This affects the military not just at apex procurement levels but down to the smallest units, which can now buy much less with their already limited training and contingency grants.
Further, the government has imposed customs duties on the import of defence equipment, which was earlier exempt from taxes. This eats into capital procurements and the purchases of spares for foreign equipment, both of which have significant import components. While the laudable aim of customs duties is to promote indigenisation, it has significantly reduced the military’s buying power. Besides, with army stores and equipment taxed at 10 per cent compared to the 3 per cent rate imposed on aerospace components, there is an inverse logic at play: The items that comprise the bulk of imports and most need to be produced in India, are taxed at the lower rate.
The pernicious practice of conjuring up achievements without actually funding them is gaining currency. As a part of the officially denied Cold Start doctrine, numerous military units were moved in preceding years to new locations closer to the border, in order to allow them to be launched into combat without lengthy and give-away movements up to their launch pads. Little money was made available for this: It was left to the army to scrape and scrounge and get existing units to share accommodation. After a spate of terrorist attacks on military units the defence ministry sanctioned in 2016-17 a project for walling vulnerable cantonments and installing CCTV cameras and a central monitoring facility. Predictably, no budgetary allocation was provided. Consequently, not a brick has been laid, nor a rupee spent.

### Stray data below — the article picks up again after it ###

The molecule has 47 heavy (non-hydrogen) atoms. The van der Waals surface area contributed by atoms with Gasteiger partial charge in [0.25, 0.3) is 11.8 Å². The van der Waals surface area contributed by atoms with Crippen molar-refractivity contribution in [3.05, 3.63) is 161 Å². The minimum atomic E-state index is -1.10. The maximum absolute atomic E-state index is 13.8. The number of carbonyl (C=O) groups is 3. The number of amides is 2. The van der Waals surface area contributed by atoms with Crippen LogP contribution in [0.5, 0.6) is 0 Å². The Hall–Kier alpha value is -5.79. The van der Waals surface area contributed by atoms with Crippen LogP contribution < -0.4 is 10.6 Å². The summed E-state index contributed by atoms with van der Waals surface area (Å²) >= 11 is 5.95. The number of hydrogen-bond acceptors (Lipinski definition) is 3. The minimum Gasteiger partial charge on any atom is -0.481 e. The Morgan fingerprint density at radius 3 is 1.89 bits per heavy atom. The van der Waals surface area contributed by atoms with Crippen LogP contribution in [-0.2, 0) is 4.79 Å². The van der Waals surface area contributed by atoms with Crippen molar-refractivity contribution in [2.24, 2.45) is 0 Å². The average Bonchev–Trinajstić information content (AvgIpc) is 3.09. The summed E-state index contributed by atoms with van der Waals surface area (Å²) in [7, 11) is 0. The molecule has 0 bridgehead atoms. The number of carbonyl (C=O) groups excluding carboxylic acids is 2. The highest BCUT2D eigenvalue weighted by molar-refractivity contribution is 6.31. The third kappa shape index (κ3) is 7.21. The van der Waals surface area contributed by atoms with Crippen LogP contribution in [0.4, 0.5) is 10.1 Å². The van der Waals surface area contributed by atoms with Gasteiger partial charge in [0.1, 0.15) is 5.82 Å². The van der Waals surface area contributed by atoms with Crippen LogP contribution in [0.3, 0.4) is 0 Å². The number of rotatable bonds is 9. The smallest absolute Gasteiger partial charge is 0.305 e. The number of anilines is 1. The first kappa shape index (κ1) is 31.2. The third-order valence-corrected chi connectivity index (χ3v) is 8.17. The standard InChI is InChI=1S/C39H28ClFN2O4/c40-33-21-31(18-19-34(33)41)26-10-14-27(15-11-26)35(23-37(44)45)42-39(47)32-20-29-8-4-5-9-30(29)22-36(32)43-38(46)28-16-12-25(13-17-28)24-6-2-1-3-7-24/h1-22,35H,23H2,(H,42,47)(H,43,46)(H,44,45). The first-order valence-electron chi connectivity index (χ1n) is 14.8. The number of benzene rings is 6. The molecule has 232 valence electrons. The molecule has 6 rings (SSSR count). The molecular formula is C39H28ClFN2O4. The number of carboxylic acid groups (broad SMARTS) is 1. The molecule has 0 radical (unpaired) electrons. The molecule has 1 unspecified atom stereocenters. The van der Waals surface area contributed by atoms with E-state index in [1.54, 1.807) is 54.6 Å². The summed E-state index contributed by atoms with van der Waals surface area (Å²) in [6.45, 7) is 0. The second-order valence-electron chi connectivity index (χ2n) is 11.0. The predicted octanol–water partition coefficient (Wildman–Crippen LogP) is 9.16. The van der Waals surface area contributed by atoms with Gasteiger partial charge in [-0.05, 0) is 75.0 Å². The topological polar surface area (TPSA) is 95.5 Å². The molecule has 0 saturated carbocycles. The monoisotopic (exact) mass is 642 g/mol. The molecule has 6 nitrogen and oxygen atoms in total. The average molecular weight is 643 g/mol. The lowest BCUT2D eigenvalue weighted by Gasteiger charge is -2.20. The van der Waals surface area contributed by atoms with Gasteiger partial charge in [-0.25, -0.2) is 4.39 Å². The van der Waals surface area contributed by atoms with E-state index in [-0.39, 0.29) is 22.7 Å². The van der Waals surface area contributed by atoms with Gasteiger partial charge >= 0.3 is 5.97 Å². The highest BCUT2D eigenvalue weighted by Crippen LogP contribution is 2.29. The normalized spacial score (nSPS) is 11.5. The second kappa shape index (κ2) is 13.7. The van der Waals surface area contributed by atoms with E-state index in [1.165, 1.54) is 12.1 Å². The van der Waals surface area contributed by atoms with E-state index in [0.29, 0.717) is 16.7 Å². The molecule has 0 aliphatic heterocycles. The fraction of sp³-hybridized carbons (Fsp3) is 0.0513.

Similarly, seeking to address damaging reports that the military was so short of ammunition that it could not fight beyond a few days, the defence ministry announced with fanfare the grant of financial powers to senior military commanders to purchase ammunition for up to 10 days of intense combat — the so-called “10-I stocks”. However, with no additional funding line allocated, the procurement power was unsupported by financial resources. Any purchase of ammunition must be made from the already stressed army budget.
Given this track record, it would be unwise to expect that next week’s defence allocations will be based on a holistic evaluation of national security threats, the wherewithal needed to deter or counter them and the funding that is required. Instead, successive governments have taken their cue from bodies like the Finance Commissions, which have recommended that defence expenditure be progressively reduced as a percentage of Gross Domestic Product (GDP). In a step forward, the 14th Finance Commission, which made recommendations on the disbursement of central government finances for 2015-2020, recommended that defence revenue expenditure be pegged to the GDP.
Though the GDP
figure itself remains disputed, it would be safe to anticipate that the rise in defence allocations would remain in the mid-single digits.